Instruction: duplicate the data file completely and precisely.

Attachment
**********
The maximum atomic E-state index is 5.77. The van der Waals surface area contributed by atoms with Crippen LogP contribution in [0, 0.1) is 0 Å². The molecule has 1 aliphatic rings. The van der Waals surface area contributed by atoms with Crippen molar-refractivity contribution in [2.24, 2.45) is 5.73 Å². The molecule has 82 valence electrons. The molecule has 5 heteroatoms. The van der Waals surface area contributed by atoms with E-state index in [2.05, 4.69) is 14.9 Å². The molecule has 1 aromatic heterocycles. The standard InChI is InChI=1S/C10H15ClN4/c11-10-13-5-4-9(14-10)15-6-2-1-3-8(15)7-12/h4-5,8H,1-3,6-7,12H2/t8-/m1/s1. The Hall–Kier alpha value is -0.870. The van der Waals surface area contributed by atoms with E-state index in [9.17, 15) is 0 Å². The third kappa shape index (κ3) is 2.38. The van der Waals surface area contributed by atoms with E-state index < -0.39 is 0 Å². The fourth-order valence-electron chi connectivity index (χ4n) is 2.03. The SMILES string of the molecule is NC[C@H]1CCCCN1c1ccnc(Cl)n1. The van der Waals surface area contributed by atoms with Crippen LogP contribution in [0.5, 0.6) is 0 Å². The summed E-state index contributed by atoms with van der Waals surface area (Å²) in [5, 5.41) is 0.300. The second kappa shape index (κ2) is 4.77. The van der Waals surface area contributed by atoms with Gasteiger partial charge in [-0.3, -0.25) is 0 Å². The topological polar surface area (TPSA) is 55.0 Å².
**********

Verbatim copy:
The maximum atomic E-state index is 5.77. The van der Waals surface area contributed by atoms with Crippen LogP contribution in [0, 0.1) is 0 Å². The molecule has 1 aliphatic rings. The van der Waals surface area contributed by atoms with Crippen molar-refractivity contribution in [2.24, 2.45) is 5.73 Å². The molecule has 82 valence electrons. The molecule has 5 heteroatoms. The van der Waals surface area contributed by atoms with E-state index in [2.05, 4.69) is 14.9 Å². The molecule has 1 aromatic heterocycles. The standard InChI is InChI=1S/C10H15ClN4/c11-10-13-5-4-9(14-10)15-6-2-1-3-8(15)7-12/h4-5,8H,1-3,6-7,12H2/t8-/m1/s1. The Hall–Kier alpha value is -0.870. The van der Waals surface area contributed by atoms with E-state index in [9.17, 15) is 0 Å². The third kappa shape index (κ3) is 2.38. The van der Waals surface area contributed by atoms with E-state index < -0.39 is 0 Å². The fourth-order valence-electron chi connectivity index (χ4n) is 2.03. The SMILES string of the molecule is NC[C@H]1CCCCN1c1ccnc(Cl)n1. The van der Waals surface area contributed by atoms with Crippen LogP contribution in [0.5, 0.6) is 0 Å². The summed E-state index contributed by atoms with van der Waals surface area (Å²) in [5, 5.41) is 0.300. The second kappa shape index (κ2) is 4.77. The van der Waals surface area contributed by atoms with Gasteiger partial charge in [-0.3, -0.25) is 0 Å². The topological polar surface area (TPSA) is 55.0 Å².